Gerald Molen, 2016: Obama's America

Producer Gerald Molen has worked in movies for more than 35 years, but he’s been politically conservative for much longer. His first producing credit, for “Hook” in 1991, led to a series of collaborations with Steven Spielberg, one of the more politically liberal figures in Hollywood. Molen went on to produce “Jurassic Park,” “The Lost World: Jurassic Park,” “Minority Report” and “Schindler’s List,” which won them both Oscars, but throughout he’s mostly kept his politics to the private realm.

That will change in a big way when his first film in nine years, the documentary “2016: Obama’s America,” written and directed by John Sullivan and “The Roots of Obama’s Rage” author Dinesh D’Souza, hits theaters July 27. Both Molen and the film have already stirred up some controversy recently — Molen was prevented from delivering a graduation speech at a Montana high school and “2016” provoked buzz last week when a clip included the film of an interview with the president’s half brother hit the Internet. The film opened in a single Houston theater this weekend and grossed an estimated $31,750, a surprisingly strong result. (An Obama-themed narrative fim, "The Obama Effect," also opened in 25 theaters and grossed just $2,920 per theater.)

With a press screening scheduled for July 18 at the Harmony Gold Theater in L.A., Molen spoke with Indiewire about his major problems with Obama, why he doesn’t see the film as a “hit piece” and what he imagines Spielberg will make of it.

How did you get involved with the documentary?

Dinesh was looking for an attorney and contacted this gentleman in Los Angeles, and during the course of the conversation he told the attorney that he had a gentleman named Jerry Molen recommended to him about producing his project. The attorney said, “I know him, I can contact him.” He did. Actually, I had the book, “The Roots of Obama’s Rage,” and after we had talked about [the film], it got me busy looking at it. I liked the premise, I called back and said, “I’m in, let’s do it.”

How would you describe your political views? Have they changed much over the years?

Oh, I’d like to use the word “evolve.” I’ve always been basically a fiscal conservative. I’ve always believed in the strength and the power of the human spirit, and I’ve always been for people who take responsibility for themselves. I’ve always been a strong believer in giving people a hand up when they need it — not so much a hand out, but a hand up. I’m very generous when it comes to helping people, and I donate to certain charities. But I’m also a strong proponent of individuals looking out for themselves and taking responsibility for themselves. It’s something that bothers me just a little bit about the entitlement society that we live in now. It’s pretty scary.

Schindler's List
Do you believe movies can be an effective activist art form? Do you think it’s possible actually to change things with a movie?

I think so. I don’t think there’s anything more powerful than the visual image. We’ve had some great films over the years, like “Schindler’s List,” that had a great impact on society. And I think in this particular case, this story, if nothing else, will prompt people to do their homework, do a little research, and find out for themselves — and just kind of wake people up.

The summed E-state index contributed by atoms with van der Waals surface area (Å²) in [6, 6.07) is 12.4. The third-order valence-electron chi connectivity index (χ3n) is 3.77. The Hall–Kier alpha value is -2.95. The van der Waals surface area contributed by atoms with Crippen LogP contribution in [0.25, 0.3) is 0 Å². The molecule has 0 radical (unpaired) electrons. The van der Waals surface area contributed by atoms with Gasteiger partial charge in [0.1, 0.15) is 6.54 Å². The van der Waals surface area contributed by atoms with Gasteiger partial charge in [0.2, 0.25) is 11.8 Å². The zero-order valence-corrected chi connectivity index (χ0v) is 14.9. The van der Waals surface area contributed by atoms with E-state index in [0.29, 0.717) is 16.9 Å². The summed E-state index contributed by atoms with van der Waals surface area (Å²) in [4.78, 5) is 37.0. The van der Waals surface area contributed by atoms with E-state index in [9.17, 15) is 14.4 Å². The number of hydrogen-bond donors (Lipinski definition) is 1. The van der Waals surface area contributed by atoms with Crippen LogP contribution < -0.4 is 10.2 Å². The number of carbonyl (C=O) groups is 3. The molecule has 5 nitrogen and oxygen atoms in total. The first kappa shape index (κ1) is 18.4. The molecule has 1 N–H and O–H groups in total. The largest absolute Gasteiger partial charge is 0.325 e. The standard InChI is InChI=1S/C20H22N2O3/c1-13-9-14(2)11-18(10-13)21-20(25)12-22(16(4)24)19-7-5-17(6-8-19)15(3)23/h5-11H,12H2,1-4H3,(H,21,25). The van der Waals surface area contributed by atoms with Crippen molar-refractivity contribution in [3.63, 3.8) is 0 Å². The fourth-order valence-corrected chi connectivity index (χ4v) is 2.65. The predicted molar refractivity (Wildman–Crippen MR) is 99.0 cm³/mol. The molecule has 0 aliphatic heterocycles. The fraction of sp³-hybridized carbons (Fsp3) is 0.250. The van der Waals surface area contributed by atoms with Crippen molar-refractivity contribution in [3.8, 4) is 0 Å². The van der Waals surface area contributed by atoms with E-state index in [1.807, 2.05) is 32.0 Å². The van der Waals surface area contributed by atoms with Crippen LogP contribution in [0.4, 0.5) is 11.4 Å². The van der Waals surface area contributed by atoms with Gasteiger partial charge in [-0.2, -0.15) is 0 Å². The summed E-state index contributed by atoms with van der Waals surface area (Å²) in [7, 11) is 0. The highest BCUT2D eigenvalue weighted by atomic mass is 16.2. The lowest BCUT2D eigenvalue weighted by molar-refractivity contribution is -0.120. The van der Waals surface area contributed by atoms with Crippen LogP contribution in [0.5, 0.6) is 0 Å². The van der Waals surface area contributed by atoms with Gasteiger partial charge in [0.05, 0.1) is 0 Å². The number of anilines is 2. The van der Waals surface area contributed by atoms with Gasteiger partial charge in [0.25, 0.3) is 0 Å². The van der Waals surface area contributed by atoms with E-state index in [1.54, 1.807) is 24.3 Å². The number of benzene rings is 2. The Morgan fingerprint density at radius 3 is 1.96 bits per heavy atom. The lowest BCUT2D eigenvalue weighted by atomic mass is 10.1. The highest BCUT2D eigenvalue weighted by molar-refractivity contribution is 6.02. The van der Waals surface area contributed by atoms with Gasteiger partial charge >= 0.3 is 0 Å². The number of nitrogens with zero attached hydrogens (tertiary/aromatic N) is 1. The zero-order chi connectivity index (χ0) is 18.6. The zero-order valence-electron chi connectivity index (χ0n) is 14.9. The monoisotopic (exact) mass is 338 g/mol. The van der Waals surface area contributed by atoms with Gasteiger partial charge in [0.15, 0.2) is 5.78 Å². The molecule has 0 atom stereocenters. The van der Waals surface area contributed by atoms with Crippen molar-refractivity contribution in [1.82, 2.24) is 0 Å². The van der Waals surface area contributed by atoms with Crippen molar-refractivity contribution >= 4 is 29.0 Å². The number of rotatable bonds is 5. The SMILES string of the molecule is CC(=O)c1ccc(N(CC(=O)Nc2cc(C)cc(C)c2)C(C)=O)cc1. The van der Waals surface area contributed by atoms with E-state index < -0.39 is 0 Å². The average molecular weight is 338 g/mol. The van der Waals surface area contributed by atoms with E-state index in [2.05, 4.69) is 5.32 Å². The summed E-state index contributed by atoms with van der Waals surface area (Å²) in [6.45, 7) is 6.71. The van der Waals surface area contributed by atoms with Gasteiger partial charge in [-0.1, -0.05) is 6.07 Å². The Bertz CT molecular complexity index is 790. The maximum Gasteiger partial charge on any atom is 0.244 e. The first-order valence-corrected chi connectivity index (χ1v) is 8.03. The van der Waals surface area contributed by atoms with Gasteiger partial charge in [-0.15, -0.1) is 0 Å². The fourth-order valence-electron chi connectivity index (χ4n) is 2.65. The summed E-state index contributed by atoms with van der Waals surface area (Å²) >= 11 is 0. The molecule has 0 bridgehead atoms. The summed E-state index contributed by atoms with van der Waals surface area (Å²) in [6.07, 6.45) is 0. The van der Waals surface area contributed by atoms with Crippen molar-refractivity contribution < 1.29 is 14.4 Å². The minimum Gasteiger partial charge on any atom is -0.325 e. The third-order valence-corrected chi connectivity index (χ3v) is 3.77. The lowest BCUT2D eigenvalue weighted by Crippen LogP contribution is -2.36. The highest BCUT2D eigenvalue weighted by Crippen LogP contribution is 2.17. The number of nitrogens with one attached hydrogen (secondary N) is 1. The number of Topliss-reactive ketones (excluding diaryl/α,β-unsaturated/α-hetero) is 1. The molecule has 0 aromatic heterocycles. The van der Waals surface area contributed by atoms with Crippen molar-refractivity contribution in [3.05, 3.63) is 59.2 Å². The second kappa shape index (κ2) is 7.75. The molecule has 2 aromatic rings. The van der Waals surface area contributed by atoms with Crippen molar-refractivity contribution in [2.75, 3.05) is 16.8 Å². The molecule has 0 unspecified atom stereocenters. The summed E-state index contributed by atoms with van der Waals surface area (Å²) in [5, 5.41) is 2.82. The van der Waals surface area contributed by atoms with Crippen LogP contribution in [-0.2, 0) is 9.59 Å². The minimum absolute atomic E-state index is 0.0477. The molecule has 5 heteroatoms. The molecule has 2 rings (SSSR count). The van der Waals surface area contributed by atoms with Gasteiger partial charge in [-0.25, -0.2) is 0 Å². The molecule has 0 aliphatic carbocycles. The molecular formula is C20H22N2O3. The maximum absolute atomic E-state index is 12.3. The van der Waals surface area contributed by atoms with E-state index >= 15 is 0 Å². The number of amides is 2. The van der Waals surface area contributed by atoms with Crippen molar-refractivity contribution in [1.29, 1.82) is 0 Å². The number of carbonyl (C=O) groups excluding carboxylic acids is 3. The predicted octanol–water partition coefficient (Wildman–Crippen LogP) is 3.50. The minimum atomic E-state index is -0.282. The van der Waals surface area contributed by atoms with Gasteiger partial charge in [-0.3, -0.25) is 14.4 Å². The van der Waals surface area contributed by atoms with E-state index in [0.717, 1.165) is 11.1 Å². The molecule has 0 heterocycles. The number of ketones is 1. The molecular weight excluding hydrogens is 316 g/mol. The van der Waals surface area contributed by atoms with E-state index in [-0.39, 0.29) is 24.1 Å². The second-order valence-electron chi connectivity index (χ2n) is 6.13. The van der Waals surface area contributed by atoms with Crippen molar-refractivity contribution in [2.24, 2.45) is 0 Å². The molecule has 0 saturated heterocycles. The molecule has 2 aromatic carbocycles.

There are a handful of documentaries that can be considered political from a left-wing standpoint or from a filmmaking team that would be considered liberal that have actually done fairly well in the mainstream. But conservative documentaries and films that are political generally haven’t done that well. Do you think this movie has a better chance of getting people into theaters because your reputation and resume give it more weight?

Well, I hope so. I really hope so. I feel strongly enough about it, if that’s part of what I bring to the project then yes, that would be a blessing. I do believe that there’s room for more conservative filmmaking. There just haven’t been a lot of them. And those that have come out, you haven’t seen the media get out and support them, for, I guess, obvious reasons. So you’re fighting that uphill battle also. But we had a screening in Houston last night at the Edwards cinema that was phenomenal, so now it’s opened there. Next week, we’ll have a screening in Los Angeles, and we’ll see where that goes. I’m excited about it, I think that there’s a great opportunity here and a need to get people to see this work.

You worked with Mr. Spielberg on many films, and he’s a pretty committed Democratic supporter.

He is.

Have you showed him the film?

Well… Let me put it this way: The film just being finished, we haven’t been in a position to show anybody yet really, other than the screenings, and we’re still making a few tweaks to it, even before the screening next week in L.A. Would I show it to him? Absolutely. Would he like to see it? Um… [laughs] Realizing what his politics are? I don’t know!

Are you going to invite him?

Everybody’s invited. All of them are.

I know you both have long been big supporters of the Shoah Foundation, but did you guys ever have political arguments?

No. When we were working on a film, that’s basically what the mission was — getting the film done. My job was always to support Steven in allowing him the freedom and the space to be creative. And I took my job with him very, very serious. I would imagine that over the years there may have been some discussions about issues. I’ve never backed away from how I feel about things, but I’m also not a rabble-rouser, either. I don’t go on a set and start beating a tom-tom over issues. There’s a time for that, and it’s certainly not during the work day.